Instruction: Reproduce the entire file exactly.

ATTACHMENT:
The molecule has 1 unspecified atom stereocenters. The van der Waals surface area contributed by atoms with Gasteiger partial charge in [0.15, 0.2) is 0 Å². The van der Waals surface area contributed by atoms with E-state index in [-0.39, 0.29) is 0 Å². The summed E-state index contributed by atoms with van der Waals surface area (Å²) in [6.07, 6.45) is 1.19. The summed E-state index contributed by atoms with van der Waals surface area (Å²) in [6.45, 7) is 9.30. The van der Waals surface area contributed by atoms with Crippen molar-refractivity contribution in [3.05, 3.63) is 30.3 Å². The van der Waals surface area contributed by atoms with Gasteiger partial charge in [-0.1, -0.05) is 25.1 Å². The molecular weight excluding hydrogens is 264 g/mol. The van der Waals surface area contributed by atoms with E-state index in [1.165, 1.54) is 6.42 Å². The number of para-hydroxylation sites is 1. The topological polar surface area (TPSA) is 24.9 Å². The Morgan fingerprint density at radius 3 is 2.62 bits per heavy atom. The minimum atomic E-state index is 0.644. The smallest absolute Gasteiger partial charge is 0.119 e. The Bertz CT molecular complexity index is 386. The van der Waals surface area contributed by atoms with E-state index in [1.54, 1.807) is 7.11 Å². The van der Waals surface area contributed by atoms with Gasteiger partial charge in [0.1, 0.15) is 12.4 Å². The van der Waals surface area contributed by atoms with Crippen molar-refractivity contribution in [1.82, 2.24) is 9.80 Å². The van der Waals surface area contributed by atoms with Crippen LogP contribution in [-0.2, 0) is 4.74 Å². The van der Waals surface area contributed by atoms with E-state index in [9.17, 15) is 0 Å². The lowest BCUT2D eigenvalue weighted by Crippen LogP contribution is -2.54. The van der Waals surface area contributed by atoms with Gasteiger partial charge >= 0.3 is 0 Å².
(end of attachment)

The molecule has 1 unspecified atom stereocenters. The van der Waals surface area contributed by atoms with Gasteiger partial charge in [0.15, 0.2) is 0 Å². The van der Waals surface area contributed by atoms with E-state index in [-0.39, 0.29) is 0 Å². The summed E-state index contributed by atoms with van der Waals surface area (Å²) in [6.07, 6.45) is 1.19. The summed E-state index contributed by atoms with van der Waals surface area (Å²) in [6.45, 7) is 9.30. The van der Waals surface area contributed by atoms with Crippen molar-refractivity contribution in [3.05, 3.63) is 30.3 Å². The van der Waals surface area contributed by atoms with Gasteiger partial charge in [-0.1, -0.05) is 25.1 Å². The molecular weight excluding hydrogens is 264 g/mol. The van der Waals surface area contributed by atoms with E-state index in [1.165, 1.54) is 6.42 Å². The number of para-hydroxylation sites is 1. The topological polar surface area (TPSA) is 24.9 Å². The Morgan fingerprint density at radius 3 is 2.62 bits per heavy atom. The minimum atomic E-state index is 0.644. The smallest absolute Gasteiger partial charge is 0.119 e. The Bertz CT molecular complexity index is 386. The van der Waals surface area contributed by atoms with E-state index in [1.54, 1.807) is 7.11 Å². The van der Waals surface area contributed by atoms with Gasteiger partial charge in [0.1, 0.15) is 12.4 Å². The van der Waals surface area contributed by atoms with Crippen molar-refractivity contribution in [1.82, 2.24) is 9.80 Å². The van der Waals surface area contributed by atoms with Crippen LogP contribution in [-0.2, 0) is 4.74 Å². The van der Waals surface area contributed by atoms with E-state index in [9.17, 15) is 0 Å². The lowest BCUT2D eigenvalue weighted by Crippen LogP contribution is -2.54. The van der Waals surface area contributed by atoms with Gasteiger partial charge >= 0.3 is 0 Å².